Special Olympics attracts nearly 2,000 athletes, volunteers

  • Thursday, April 3, 2014

STAFF PHOTO BY ROB NOVIT The Special Olympics’ Parade of Schools is always joyful and fun for athletes and buddies.


Special athlete Carrie Epps received a lot of attention from her Langley-Bath-Clearwater Middle School friends at the Area 15 Special Olympics held at Midland Valley High School on Friday.

Seventh-graders Megan O’Banion and Deanna McCord served as her buddies during the Parade of Schools and other activities, but this is nothing new. Megan likes being a member of the school’s Buddy Club with Carrie.

“People don’t realize how much they affect your life,” Megan said. “Before being in the Buddy Club, I don’t think we really understood what it is to be friends with somebody who has special needs. She is incredible, and I enjoy being her buddy. I won’t trade it for the world.”

Last year, Deanna served as the buddy of Ezzie Cortez throughout the year. Ezzie went on to Midland Valley last fall and Deanna misses her. Still, Carrie has impacted her life, too.

The annual event drew more than 700 special needs children and adults from Aiken, Edgefield and Saluda counties, which comprise Area 15 of the S.C. State Olympics program. About 1,000 volunteers participated in the annual event – among them are hundreds of volunteer buddies.

They are assigned to the athletes and quickly become attached to them.

Ashton DeRemigio, a Midland Valley student, said, with a smile, that young Paris Marchant keeps her on her toes – just as she did last year.

“It’s great to watch the little kids,” said DeRemigio, a volunteer buddy throughout four years of high school. “Paris is really spirited and loves to have fun.”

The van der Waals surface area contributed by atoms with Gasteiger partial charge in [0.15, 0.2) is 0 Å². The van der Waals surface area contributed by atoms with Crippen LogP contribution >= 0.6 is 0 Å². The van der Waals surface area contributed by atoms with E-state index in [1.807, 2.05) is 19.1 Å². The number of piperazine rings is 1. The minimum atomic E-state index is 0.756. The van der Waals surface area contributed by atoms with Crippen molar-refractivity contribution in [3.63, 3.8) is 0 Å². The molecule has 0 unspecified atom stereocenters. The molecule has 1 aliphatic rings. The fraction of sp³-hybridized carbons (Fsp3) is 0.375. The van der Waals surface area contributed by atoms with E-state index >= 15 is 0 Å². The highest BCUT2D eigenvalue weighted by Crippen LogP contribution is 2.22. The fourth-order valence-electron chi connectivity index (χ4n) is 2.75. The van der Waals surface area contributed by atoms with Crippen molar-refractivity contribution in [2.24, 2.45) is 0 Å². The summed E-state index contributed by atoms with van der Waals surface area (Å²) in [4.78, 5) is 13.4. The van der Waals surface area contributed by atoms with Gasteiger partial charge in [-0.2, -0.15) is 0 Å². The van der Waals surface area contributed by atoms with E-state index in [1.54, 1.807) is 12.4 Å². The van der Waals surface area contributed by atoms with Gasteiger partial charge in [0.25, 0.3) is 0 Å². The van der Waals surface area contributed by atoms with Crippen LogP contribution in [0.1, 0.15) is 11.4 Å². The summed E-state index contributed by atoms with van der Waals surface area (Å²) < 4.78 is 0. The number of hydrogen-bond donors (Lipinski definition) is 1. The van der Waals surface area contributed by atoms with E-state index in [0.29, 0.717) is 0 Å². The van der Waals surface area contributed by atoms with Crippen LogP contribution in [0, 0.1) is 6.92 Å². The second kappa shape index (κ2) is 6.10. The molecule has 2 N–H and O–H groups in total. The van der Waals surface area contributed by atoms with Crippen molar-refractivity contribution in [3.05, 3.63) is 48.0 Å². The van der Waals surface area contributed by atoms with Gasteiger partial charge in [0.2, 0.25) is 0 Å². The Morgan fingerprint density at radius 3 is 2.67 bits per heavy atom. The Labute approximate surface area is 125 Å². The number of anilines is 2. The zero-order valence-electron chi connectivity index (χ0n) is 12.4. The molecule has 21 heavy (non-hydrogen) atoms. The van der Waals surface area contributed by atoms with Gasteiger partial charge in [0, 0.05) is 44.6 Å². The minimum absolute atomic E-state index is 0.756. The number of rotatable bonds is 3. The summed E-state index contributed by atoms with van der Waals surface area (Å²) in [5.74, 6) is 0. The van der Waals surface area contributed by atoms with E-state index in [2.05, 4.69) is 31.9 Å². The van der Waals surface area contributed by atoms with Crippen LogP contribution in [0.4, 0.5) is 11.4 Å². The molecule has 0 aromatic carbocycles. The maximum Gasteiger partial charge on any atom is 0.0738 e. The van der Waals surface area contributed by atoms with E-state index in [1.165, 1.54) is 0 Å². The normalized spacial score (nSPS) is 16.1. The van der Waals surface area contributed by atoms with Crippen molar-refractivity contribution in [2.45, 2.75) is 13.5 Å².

Kathy Britton, a special-education teacher at Merriwether Middle School, brought seven of her students – including close friends Christian Rogers and Malik James. Malik has a nickname throughout the school – “LeBron.”

“I’ve been teaching for 39 years, including two decades in special education,” Britton said. “I’m retiring this year and love the kids and being with them at the Special Olympics. I’m sure I’ll find something else to do in education.”

Ann Marie Taylor, a former S.C. Teacher of the Year, has served as the Area 15 coordinator for the past two years. All the adults and the athletes were relieved that the rain held off.

“The kids look forward to this,” Taylor said. “We plan for this all year, and it’s such a good thing. We get as much out of this as the kids.”

The Special Olympics is modeled after the international games, complete with a Parade of Schools. Area companies host games for the youngest kids, as do Aiken women’s clubs that provide Very Special Arts.

Skylar Garrett, 10, and her twin sister, Jaiden, were born prematurely. Jaiden is fine, but Skyler has developmental disabilities and physical issues. She couldn’t ride a bike like her sister, until the AMBUCS organization donated a specialized three-wheel bicycle for her two years ago.

“This gives her wonderful freedom,” said Skylar’s mother, Brook. “This is such a special event for her today. Skylar loves doing the arts and crafts.”

Uyen Griffis, a preschool teacher at Hammond Hill Elementary School, relishes the chance to bring her kids to the Special Olympic Games. She felt as much joy at Midland Valley as she did watching the Winter Games at Sochi.

“We are proud that Aiken County supports athletes of all ages and disabilities through competitive sport events and the ‘Young at Arts’ activities at Special Olympics,” Griffis said.

Senior writer Rob Novit is the Aiken Standard’s education reporter and has been with the newspaper since September 2001. He is a native of Walterboro and majored in journalism at the University of Georgia.

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